Dr. Jeremy Farrar, Director of the Wellcome Trust, said:
“I am deeply saddened to learn of the death of Fred Sanger, one of the greatest scientists of any generation and the only Briton to have been honoured with two Nobel Prizes. Fred can fairly be called the father of the genomic era: his work laid the foundations of humanity’s ability to read and understand the genetic code, which has revolutionised biology and is today contributing to transformative improvements in healthcare.
“We are honoured that the Wellcome Trust Sanger Institute, which has done so much to develop our understanding of the genome and apply it to medicine, bears his name, and that the Wellcome Library holds his papers for posterity.”
Dr. Rebecca Nesbit, Society of Biology, said:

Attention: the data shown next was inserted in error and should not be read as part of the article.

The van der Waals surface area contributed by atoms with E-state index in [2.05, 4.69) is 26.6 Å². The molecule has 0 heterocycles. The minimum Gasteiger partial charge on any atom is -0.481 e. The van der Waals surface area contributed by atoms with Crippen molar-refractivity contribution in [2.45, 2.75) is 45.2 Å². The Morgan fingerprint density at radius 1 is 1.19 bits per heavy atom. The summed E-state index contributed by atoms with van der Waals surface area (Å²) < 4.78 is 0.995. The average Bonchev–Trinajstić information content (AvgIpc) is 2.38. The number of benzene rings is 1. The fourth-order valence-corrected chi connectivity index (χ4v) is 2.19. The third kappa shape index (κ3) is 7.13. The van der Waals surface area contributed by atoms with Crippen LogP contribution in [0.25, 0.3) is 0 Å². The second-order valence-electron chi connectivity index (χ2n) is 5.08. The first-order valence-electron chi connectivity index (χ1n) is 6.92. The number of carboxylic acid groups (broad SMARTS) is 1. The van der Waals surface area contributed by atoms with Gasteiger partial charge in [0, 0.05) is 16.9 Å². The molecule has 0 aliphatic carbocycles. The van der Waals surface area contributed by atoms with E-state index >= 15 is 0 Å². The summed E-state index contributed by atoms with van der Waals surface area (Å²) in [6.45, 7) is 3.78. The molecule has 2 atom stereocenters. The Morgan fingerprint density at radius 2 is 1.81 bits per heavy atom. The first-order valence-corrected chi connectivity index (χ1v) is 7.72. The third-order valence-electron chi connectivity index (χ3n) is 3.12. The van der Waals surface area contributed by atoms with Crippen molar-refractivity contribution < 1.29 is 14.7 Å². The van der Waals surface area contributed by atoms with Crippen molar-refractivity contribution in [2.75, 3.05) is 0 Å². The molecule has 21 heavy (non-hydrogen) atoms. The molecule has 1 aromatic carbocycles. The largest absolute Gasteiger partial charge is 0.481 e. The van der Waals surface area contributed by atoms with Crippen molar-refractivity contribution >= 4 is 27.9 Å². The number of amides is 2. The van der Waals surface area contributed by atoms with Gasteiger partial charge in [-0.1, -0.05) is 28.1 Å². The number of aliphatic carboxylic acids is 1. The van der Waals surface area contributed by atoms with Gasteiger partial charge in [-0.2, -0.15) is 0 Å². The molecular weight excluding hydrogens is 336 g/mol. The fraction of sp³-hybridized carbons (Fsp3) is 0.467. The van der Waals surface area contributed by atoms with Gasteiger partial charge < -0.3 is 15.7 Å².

“We are saddened to hear of the death of our Honorary Fellow Dr Fred Sanger but we should take this moment to celebrate his life and his huge contribution to science. He transformed our understanding of how living organisms are built at the molecular level and revolutionised the way we think about biology. To be the recipient of two Nobel prizes is a remarkable achievement and his work continues to have a daily impact on science and society. The sequencing of insulin was of great medical importance, but it also altered the way that we think about proteins in other areas of science and medicine, bringing us closer to our current understanding of proteins as having distinct chemical composition, shape and structure. His pioneering work on DNA sequencing in the 1970s laid the foundation for our knowledge of DNA sequences in areas as diverse as medical screening and plant pathology. Despite the astounding rate at which we are learning about our genome, the “Sanger” method of DNA sequencing for which he was awarded the 1980 Nobel Prize is still in use today.”